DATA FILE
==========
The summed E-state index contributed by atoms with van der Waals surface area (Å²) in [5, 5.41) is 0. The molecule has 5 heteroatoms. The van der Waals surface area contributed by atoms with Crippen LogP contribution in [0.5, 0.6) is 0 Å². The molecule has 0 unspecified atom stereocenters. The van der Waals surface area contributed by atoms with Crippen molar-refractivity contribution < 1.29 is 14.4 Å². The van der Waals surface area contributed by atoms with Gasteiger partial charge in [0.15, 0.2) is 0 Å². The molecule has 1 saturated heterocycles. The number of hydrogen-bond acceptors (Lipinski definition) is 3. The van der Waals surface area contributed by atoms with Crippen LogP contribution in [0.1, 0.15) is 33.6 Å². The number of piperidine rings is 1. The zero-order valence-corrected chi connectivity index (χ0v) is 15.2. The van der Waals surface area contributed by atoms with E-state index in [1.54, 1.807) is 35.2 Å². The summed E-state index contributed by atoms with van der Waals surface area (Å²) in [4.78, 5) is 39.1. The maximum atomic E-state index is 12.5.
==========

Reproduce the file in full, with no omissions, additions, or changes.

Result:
The summed E-state index contributed by atoms with van der Waals surface area (Å²) in [5, 5.41) is 0. The molecule has 5 heteroatoms. The van der Waals surface area contributed by atoms with Crippen LogP contribution in [0.5, 0.6) is 0 Å². The molecule has 0 unspecified atom stereocenters. The van der Waals surface area contributed by atoms with Crippen molar-refractivity contribution < 1.29 is 14.4 Å². The van der Waals surface area contributed by atoms with Gasteiger partial charge in [0.15, 0.2) is 0 Å². The molecule has 1 saturated heterocycles. The number of hydrogen-bond acceptors (Lipinski definition) is 3. The van der Waals surface area contributed by atoms with Crippen LogP contribution in [0.1, 0.15) is 33.6 Å². The number of piperidine rings is 1. The zero-order valence-corrected chi connectivity index (χ0v) is 15.2. The van der Waals surface area contributed by atoms with E-state index in [1.54, 1.807) is 35.2 Å². The summed E-state index contributed by atoms with van der Waals surface area (Å²) in [4.78, 5) is 39.1. The maximum atomic E-state index is 12.5.